Avoiding fraud and scams related to Canadian immigration

Canadian fraud and scams

Unfortunately, new Canadian immigrants and potential immigration seekers are particularly exposed to many types of scams/fraud. Here are three things to keep in mind to help current and future Canadian immigrants avoid the penalties of an immigration scam/immigration fraud.

Between November 14 and December 8, 2022, CBC reported on three distinct suspected Canadian immigration frauds.

A Concordia University student who migrated to Canada from Iran this autumn lost over $11,000 to phone fraudsters in Edmonton. Early in December, allegations appeared that a Ghanaian man was the victim of a social network employment scam that also requested money for a health insurance charge. Fortunately, he was cautious and recognised the fraud before sending any money.

Unfortunately, the “dozens of victims” reportedly duped out of “$5000 or more” by a Vancouver immigration expert may not have been so fortunate. The immigration consultant in this scheme, who is now the subject of a class action lawsuit, is accused of misrepresenting herself as a lawyer and defrauding migrants “with promises of a road to permanent residency in Canada through a nonexistent programme.”

The examples above were offered to demonstrate the frequency of Canadian immigration scams throughout the country. As a result, the following highlights three points to keep in mind for recent Canadian immigrants and prospective aspirants wishing to work, study, or come to our nation in order to avoid the painful penalties of falling victim to immigration fraud or an immigration scam.

IRCC and the collection of fines/fees

Scams, including immigration scams, are increasingly being conducted over the phone. In fact, according to a survey done as part of a CityNews Vancouver piece published in January 2022, scam calls in Cantonese or Mandarin have increased by 20% since 2019. Furthermore, according to the President of Vancouver-based research firm Research Co., 60% of cellphone users receive fraudulent calls claiming to be from a government body.

To that end, Canadian immigration seekers should be aware that Immigration, Refugees and Citizenship Canada (IRCC) will never call or contact them, either online or in person, to collect payments or penalties in order to avoid repercussions such as deportation.

Scammers may “often offer a phoney name and agent number to look official,” according to IRCC, but these sorts of calls are always a fraud.

If someone calls and threatens you with penalties for not paying money or disclosing personal information, do not be hesitant to contact local authorities and/or report the occurrence.

IRCC’s official scam/fraud identification resources

Immigrating to a new nation is a trip that needs newcomers to get reliable information. Untrustworthy information is prevalent in the internet era because anybody can create a website or a blog and pretend to be an expert on any subject they choose. As a result, official government resources are critical in each immigrant’s trip to Canada.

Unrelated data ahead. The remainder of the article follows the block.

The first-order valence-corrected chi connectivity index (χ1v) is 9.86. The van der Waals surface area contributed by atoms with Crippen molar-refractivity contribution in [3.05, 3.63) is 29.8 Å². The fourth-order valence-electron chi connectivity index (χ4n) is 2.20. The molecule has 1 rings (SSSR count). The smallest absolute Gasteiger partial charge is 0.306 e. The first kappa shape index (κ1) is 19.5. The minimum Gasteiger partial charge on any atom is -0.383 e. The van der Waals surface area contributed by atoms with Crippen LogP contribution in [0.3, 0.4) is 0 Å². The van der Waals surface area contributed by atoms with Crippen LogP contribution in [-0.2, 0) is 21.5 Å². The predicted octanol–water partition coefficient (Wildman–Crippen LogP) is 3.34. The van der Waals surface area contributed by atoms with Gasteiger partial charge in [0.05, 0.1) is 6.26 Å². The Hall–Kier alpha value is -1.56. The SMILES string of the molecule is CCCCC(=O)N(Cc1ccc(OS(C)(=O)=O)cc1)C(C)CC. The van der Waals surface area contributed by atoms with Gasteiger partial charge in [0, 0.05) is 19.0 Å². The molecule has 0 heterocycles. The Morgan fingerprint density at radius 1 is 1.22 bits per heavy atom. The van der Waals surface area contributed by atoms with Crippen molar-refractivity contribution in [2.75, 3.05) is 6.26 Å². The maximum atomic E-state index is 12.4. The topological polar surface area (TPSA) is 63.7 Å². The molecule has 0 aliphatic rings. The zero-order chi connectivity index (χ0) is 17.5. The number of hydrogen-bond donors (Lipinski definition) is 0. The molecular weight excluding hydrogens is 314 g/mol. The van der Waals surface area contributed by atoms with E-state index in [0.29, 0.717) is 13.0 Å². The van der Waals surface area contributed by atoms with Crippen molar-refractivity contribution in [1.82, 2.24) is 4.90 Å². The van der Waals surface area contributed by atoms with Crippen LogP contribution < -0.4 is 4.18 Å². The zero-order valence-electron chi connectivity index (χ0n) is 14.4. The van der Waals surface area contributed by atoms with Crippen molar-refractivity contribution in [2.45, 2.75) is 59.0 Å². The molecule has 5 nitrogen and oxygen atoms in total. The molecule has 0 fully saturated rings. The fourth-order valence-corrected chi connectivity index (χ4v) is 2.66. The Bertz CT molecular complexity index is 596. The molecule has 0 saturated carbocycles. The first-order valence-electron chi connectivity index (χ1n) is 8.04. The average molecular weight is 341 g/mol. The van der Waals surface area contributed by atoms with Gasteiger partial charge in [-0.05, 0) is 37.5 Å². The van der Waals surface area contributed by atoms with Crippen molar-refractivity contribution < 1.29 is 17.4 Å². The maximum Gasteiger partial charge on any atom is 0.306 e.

It’s also worth noting that the IRCC provides official government tools (FAQs and tip sheets) to help recent Canadian immigrants and those planning to immigrate to Canada recognise and prevent immigration-related fraud and scams.

Whether someone is looking for information on a specific sort of fraud/scam (telephone/internet scams, document fraud, etc.) or wants to know what to do if they become a victim of a scam/fraud, IRCC has substantial web resources on all of these topics. These tools will assist both recent Canadian immigrants and prospective Canadian immigration aspirants in remaining aware of and protecting oneself from these scenarios.

Verifying the legitimacy of Canadian immigration service providers

When moving to a new nation, immigrants frequently require assistance from others. This aid, depending on the choices chosen by the immigrant/immigration hopeful, may come from an internet forum or an immigration counselor such as an immigration lawyer, advocate or consultant. Nonetheless, just as anybody may portray oneself as an internet subject matter expert via a website, fraudsters can easily appear as trustworthy and reputable immigration advisers.

Official Canadian registers and directories exist to verify the legality of persons who claim to be allowed to represent immigrants/provide immigration assistance, to assist both current Canadian immigrants and potential immigration seekers. All Canadian citizenship and immigration consultants, for example, must be members of the College of Immigration and Citizenship Consultants. Similarly, Canadian immigration attorneys and notaries must be members of a Canadian provincial or territorial law organisation, and Ontario-based paralegals must join the Law Society of Ontario.

According to IRCC, most provincial and territorial law societies have online tools to verify if a certain individual register as a member in good standing, and an individual’s “standing” is a useful predictor of whether immigrants should engage the services of that immigration lawyer.